Anthropos is a Greek noun of common gender, a human creature, woman or man. That those who are male wish to alienate women from being classified as human, should come as no surprise to me. It is easier to dismiss the one who is less human. It is easier to excuse her absence, her presence elsewhere, so man can the paradigmatic human, the paradigmatic christian, the paradigmatic blogger, the paradigmatic reader of this blog.
(You know I mean the opposite of this - that the ideal reader of this blog is human - a woman. But a man, if he deems himself human also, may read this blog.)
Here is a story of six women. You tell me now if woman is "human."
- Woman #1
There was in the Paeanian deme, a woman called Phya, three fingers short of six feet, four inches in height, and otherwise, too, well-formed. This woman they equipped in full armor and put in a chariot, giving her all the paraphernalia to make the most impressive spectacle, and so drove into the city; heralds ran before them, and when they came into town proclaimed as they were instructed:
- “Athenians, give a hearty welcome to Pisistratus, whom Athena herself honors above all men and is bringing back to her own acropolis.”
So the heralds went about proclaiming this; and immediately the report spread in the demes that Athena was bringing Pisistratus back, and the townsfolk, believing that the woman was the goddess herself, worshipped this human creature(anthropos) and welcomed Pisistratus.
Herodotus, The Histories (ed. A. D. Godley) 1:60
Cratinus once had a dispute over a farm with the brother-in-law of Callimachus. A personal encounter ensued. Having concealed a female slave,(anthropos) they accused Cratinus of having crushed her head, and asserting that she had died as a result of the wound, they brought suit against him in the court of the Palladium on the charge of murder.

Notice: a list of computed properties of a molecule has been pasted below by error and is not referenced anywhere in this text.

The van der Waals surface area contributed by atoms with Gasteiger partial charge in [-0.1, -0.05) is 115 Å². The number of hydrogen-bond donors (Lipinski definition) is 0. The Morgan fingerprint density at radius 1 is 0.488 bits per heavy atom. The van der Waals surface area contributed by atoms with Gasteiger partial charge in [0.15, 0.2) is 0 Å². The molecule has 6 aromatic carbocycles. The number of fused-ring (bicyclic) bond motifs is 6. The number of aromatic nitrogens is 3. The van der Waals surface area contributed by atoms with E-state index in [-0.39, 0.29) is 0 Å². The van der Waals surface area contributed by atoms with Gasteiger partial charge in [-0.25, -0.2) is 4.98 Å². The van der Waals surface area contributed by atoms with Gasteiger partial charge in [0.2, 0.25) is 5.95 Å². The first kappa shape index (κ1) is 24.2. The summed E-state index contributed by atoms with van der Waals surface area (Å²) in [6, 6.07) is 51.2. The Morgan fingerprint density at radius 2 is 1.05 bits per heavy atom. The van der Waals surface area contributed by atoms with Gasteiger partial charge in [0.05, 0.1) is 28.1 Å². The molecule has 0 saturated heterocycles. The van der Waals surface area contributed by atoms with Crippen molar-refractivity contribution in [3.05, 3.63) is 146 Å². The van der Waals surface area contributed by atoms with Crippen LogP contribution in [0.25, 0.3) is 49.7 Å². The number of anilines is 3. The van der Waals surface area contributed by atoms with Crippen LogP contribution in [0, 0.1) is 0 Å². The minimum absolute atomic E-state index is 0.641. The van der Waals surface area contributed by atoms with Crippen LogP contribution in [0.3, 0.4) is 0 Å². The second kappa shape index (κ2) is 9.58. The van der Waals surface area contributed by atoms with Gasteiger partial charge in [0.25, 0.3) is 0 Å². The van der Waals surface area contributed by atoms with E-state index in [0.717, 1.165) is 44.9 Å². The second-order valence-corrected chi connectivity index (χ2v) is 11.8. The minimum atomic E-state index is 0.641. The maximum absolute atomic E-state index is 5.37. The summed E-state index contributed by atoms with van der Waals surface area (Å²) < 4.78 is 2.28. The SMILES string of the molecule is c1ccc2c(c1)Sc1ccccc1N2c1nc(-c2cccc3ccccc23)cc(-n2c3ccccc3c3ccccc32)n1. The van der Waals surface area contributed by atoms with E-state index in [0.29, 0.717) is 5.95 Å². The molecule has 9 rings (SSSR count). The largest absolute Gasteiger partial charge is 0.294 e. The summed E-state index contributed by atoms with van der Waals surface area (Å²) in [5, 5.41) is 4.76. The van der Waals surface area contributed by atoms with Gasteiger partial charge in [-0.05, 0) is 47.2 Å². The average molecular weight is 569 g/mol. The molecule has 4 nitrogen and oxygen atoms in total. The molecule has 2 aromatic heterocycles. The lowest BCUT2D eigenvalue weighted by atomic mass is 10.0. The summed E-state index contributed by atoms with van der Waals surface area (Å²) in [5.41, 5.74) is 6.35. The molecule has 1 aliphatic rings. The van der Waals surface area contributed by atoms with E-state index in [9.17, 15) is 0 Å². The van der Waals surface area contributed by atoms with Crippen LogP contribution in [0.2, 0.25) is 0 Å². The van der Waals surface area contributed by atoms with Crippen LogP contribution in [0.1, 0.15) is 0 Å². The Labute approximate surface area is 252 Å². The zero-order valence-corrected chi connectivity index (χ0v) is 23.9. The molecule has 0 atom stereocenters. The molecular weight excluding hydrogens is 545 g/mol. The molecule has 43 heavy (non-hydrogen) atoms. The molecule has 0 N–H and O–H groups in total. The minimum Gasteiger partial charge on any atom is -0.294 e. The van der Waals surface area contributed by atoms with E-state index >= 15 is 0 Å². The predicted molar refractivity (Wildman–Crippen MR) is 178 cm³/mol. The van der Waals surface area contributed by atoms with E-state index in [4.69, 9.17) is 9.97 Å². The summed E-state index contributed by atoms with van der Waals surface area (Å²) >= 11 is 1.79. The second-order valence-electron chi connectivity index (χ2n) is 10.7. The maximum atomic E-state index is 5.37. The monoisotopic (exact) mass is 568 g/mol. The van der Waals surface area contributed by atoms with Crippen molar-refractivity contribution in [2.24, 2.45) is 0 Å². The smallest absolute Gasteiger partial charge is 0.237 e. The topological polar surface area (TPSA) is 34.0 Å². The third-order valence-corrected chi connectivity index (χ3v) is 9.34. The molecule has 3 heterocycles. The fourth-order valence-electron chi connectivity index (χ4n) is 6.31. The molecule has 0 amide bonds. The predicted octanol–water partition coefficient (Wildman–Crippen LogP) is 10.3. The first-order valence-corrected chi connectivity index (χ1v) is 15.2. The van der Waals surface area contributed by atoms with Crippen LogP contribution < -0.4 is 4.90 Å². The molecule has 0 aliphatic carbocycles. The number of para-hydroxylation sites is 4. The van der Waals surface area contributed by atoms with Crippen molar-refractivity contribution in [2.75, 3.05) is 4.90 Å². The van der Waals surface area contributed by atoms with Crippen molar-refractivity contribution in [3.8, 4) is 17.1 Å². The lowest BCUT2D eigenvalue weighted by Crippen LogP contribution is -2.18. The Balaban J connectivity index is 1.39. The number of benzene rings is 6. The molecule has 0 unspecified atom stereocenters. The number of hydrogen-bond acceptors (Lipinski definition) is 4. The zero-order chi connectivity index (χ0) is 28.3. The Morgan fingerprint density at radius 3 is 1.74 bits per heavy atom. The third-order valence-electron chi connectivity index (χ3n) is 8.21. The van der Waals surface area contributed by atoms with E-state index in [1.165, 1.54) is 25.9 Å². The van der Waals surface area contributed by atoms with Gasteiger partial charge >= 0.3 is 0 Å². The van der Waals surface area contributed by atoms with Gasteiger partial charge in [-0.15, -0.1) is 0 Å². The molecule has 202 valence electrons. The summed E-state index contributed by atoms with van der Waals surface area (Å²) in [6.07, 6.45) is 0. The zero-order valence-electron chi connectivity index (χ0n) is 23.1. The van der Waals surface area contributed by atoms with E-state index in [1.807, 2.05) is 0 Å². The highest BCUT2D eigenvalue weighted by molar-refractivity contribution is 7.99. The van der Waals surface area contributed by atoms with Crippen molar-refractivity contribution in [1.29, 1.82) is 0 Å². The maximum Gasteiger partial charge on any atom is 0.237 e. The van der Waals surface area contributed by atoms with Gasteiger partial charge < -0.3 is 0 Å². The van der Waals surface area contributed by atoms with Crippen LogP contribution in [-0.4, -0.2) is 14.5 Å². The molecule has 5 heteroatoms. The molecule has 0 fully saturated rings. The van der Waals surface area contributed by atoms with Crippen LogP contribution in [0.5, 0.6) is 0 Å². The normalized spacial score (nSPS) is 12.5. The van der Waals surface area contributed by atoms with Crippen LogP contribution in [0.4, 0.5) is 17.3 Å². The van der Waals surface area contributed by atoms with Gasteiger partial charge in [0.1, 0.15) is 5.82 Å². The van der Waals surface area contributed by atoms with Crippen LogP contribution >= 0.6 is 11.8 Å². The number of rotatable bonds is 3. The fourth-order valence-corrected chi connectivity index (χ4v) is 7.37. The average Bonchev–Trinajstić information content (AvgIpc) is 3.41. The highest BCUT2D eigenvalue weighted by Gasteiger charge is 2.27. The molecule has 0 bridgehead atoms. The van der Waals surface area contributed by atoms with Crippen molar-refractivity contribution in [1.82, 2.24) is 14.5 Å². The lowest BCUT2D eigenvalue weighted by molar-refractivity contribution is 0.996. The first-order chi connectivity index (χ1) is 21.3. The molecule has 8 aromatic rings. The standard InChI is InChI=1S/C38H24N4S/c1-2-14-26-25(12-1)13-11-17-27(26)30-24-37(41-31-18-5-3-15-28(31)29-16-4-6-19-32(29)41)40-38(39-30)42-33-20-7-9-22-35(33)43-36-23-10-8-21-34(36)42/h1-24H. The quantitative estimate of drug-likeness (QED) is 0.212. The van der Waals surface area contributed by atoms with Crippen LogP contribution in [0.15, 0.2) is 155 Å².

Isocrates, Speeches and LettersWoman #3
Philoneos' mistress accompanied him to attend the sacrifice. On reaching Peiraeus, Philoneos of course carried out the ceremony. When the sacrifice was over, the woman (anthropos) considered how to administer the draught: should she give it before or after supper? Upon reflection, she decided that it would be better to give it afterwards, thereby carrying out the suggestion of this Clytemnestra here.
Antiphon, Speeches (ed. K. J. Maidment) Woman #4
, Prosecution Of The Stepmother For Poisoning
While she was still living in the tenement-house, she had relations with a freedman whose name was Dion, whom she declared to be the father of these young men; and Dion did, in fact, bring them up as his own children.
Some time later Dion, having committed a misdemeanor and being afraid of the consequences, withdrew to Sicyon. The woman (anthropos) Alce was then installed by Euctemon to look after his tenement-house in the Cerameicus, near the postern gate, where wine is sold.
They said such things among themselves; and Pelias arrived, rushing headlong with his mule team and his polished chariot.
- “What country, stranger, do you claim as your fatherland? And what woman, (anthropos) of mortals on earth, bore you from her aged womb? Do not befoul your story with most hateful lies,
Then Aeschines and Phryno declared that it was intolerable impertinence for a captive,--and one of those ungodly, pernicious Olynthians too,--to give herself such airs.
- “Call a servant,” they cried; “bring a whip, somebody.”
In came a flunkey with a horsewhip, and--I suppose they were tipsy, and it did not take much to irritate them,when she said something and began to cry, he tore off her dress and gave her a number of lashes on the back.
Demosthenes, Speeches 11-20
A human creature,
statuesque and goddess-like,
mistress and murderer
She is the body-broken slave,
a captive to be whipped
because she cannot sing.
and expels the child
from her womb.
But some men
Demosthenes. Demosthenes with an English translation by C. A. Vince, M. A. and J. H. Vince, M.A. Cambridge, MA, Harvard University
Press; London, William Heinemann Ltd. 1926.
Herodotus, with an English translation by A. D. Godley. Cambridge. Harvard University Press. 1920.
Isaeus. Isaeus with an English translation by Edward Seymour Forster, M.A. Cambridge, MA, Harvard University Press; London, William Heinemann Ltd. 1962.
Isocrates. Isocrates with an English Translation in three volumes, by George Norlin, Ph.D., LL.D. Cambridge, MA, Harvard University Press; London, William Heinemann Ltd. 1980.
Pindar. Odes. 1990.